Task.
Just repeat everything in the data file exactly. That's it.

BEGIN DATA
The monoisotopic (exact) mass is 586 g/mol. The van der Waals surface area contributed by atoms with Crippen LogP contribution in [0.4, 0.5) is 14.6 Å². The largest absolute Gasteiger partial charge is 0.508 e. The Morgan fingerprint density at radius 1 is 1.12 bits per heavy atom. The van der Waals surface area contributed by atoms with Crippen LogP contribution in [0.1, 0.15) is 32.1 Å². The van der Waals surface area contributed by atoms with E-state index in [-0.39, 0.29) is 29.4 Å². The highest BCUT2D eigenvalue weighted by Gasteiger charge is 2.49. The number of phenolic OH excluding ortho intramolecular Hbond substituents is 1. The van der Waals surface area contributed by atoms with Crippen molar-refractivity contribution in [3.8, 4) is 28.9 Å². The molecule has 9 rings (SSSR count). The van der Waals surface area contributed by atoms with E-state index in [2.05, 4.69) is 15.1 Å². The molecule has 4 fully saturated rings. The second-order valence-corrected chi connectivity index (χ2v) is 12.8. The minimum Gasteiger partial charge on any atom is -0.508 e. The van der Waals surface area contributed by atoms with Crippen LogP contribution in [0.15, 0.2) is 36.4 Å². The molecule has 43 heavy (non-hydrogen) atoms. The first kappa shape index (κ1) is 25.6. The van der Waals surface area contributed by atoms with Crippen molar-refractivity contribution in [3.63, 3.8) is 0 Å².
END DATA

The monoisotopic (exact) mass is 586 g/mol. The van der Waals surface area contributed by atoms with Crippen LogP contribution in [0.4, 0.5) is 14.6 Å². The largest absolute Gasteiger partial charge is 0.508 e. The Morgan fingerprint density at radius 1 is 1.12 bits per heavy atom. The van der Waals surface area contributed by atoms with Crippen LogP contribution in [0.1, 0.15) is 32.1 Å². The van der Waals surface area contributed by atoms with E-state index in [-0.39, 0.29) is 29.4 Å². The highest BCUT2D eigenvalue weighted by Gasteiger charge is 2.49. The number of phenolic OH excluding ortho intramolecular Hbond substituents is 1. The van der Waals surface area contributed by atoms with Crippen molar-refractivity contribution in [3.8, 4) is 28.9 Å². The molecule has 9 rings (SSSR count). The van der Waals surface area contributed by atoms with E-state index in [2.05, 4.69) is 15.1 Å². The molecule has 4 fully saturated rings. The second-order valence-corrected chi connectivity index (χ2v) is 12.8. The minimum Gasteiger partial charge on any atom is -0.508 e. The van der Waals surface area contributed by atoms with Crippen LogP contribution in [0.15, 0.2) is 36.4 Å². The molecule has 43 heavy (non-hydrogen) atoms. The first kappa shape index (κ1) is 25.6. The van der Waals surface area contributed by atoms with Crippen molar-refractivity contribution in [3.63, 3.8) is 0 Å².